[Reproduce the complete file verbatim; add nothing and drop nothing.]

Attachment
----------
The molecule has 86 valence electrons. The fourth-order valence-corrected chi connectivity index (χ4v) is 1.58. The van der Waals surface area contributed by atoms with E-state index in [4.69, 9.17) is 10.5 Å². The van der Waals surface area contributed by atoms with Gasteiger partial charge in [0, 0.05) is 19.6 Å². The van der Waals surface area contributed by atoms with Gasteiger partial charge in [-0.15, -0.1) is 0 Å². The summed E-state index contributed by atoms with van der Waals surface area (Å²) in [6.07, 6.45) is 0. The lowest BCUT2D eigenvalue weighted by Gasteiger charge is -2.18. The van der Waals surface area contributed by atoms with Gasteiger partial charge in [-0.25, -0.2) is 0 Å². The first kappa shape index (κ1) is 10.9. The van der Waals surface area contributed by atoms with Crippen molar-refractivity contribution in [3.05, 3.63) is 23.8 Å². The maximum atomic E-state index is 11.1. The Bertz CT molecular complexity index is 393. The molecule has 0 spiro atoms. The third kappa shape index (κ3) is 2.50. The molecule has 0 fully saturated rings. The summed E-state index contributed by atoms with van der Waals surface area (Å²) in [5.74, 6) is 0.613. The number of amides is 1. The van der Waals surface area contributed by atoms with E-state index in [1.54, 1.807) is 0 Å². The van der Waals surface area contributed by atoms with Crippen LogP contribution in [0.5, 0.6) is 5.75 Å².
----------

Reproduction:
The molecule has 86 valence electrons. The fourth-order valence-corrected chi connectivity index (χ4v) is 1.58. The van der Waals surface area contributed by atoms with E-state index in [4.69, 9.17) is 10.5 Å². The van der Waals surface area contributed by atoms with Gasteiger partial charge in [0, 0.05) is 19.6 Å². The van der Waals surface area contributed by atoms with Gasteiger partial charge in [-0.15, -0.1) is 0 Å². The summed E-state index contributed by atoms with van der Waals surface area (Å²) in [6.07, 6.45) is 0. The lowest BCUT2D eigenvalue weighted by Gasteiger charge is -2.18. The van der Waals surface area contributed by atoms with Gasteiger partial charge in [-0.25, -0.2) is 0 Å². The first kappa shape index (κ1) is 10.9. The van der Waals surface area contributed by atoms with Crippen molar-refractivity contribution in [3.05, 3.63) is 23.8 Å². The maximum atomic E-state index is 11.1. The Bertz CT molecular complexity index is 393. The molecule has 0 spiro atoms. The third kappa shape index (κ3) is 2.50. The molecule has 0 fully saturated rings. The summed E-state index contributed by atoms with van der Waals surface area (Å²) in [5.74, 6) is 0.613. The number of amides is 1. The van der Waals surface area contributed by atoms with E-state index in [1.54, 1.807) is 0 Å². The van der Waals surface area contributed by atoms with Crippen LogP contribution in [0.5, 0.6) is 5.75 Å².